But as long as no one enforces the law, it appears that the owners of these shopping centers can just song and dance and get a free pass to do as they please. In this 26-year process of no bridge being built, there have been five planning directors who, I would presume, had the responsibility of enforcing the law so why haven’t they been held responsible?

Where else can anyone break a law for 26 years and not suffer any consequences? The blame not only lies with the “breaker” but even more so with the “giver” or non-enforcer.

Shaylene goes on to point out that the developer is now trying to tie building the bridge to the phantom bike path and that will make the situation even more preposterous. That bike path may never get finished, particularly trying to run it through two of the busiest shopping centers on Kaua‘i. A few months ago the path had to stay along the coastline, but being blocked by one hazard after another, the administration decides that it has to cross Kuhio Highway by the Shell restaurant, go along the canal and into both shopping centers, and then go back makai where the new resort is being built — how is that for long-range planning?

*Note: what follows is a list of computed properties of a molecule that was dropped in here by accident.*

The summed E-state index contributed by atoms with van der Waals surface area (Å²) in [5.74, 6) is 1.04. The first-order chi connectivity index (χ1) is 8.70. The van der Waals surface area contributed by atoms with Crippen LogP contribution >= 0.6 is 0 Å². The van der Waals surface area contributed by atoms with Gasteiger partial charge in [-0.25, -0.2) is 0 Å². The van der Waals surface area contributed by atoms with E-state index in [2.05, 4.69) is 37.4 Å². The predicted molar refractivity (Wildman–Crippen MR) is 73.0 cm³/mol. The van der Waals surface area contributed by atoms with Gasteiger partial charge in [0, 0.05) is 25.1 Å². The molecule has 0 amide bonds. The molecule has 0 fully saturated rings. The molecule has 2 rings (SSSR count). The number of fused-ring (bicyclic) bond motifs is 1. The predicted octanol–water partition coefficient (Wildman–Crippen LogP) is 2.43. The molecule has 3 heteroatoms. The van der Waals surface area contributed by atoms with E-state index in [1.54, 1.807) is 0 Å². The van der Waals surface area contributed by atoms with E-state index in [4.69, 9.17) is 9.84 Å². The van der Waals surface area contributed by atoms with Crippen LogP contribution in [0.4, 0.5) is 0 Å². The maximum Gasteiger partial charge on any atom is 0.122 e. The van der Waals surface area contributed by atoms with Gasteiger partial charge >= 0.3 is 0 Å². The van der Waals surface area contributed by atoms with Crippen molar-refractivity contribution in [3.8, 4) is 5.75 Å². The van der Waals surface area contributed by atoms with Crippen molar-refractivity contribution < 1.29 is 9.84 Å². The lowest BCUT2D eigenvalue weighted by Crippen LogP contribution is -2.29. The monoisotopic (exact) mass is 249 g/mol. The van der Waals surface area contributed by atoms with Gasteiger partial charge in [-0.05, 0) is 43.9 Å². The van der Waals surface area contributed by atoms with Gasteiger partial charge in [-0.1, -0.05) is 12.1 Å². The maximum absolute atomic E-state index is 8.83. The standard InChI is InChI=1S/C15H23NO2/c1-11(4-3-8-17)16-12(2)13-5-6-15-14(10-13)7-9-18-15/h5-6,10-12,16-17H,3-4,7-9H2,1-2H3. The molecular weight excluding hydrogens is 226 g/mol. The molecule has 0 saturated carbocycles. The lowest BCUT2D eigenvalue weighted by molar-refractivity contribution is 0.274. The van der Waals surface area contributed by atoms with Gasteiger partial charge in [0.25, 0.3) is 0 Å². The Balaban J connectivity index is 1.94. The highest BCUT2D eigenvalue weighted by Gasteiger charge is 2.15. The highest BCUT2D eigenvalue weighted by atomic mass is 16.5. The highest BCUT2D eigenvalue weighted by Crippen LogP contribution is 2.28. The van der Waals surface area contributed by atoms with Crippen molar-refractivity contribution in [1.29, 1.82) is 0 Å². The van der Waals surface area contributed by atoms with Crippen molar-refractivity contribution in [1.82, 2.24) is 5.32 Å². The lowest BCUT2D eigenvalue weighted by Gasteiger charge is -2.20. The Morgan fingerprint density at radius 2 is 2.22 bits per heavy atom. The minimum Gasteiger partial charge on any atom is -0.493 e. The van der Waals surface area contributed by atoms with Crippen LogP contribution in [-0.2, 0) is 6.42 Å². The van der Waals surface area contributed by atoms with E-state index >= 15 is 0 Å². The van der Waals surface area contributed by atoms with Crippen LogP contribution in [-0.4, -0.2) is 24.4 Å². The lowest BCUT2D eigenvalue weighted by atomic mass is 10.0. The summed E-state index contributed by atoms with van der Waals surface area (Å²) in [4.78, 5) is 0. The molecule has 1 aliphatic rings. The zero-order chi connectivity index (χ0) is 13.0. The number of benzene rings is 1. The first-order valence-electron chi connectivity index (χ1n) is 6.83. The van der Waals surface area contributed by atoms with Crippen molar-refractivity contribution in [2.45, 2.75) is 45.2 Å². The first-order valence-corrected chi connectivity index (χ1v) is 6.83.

Are we to presume that new signals will be put up for this path at both crossings or will users just rush across risking their lives?

Again, Shaylene makes her case loud and clear. “We need to hold these developers to their fair share, make them build the bridge and maintain it in perpetuity. Too many times the people get the short end of the stick. It’s a crime that we’ve had to endure all these empty promises and witness zero consequences for violations.”

Right on, Shaylene Carvalho, and thanks for the many hours of research you did compiling all this data — the people, particularly Tracy Murakami and Tony Allen, applaud you.

  • Glenn Mickens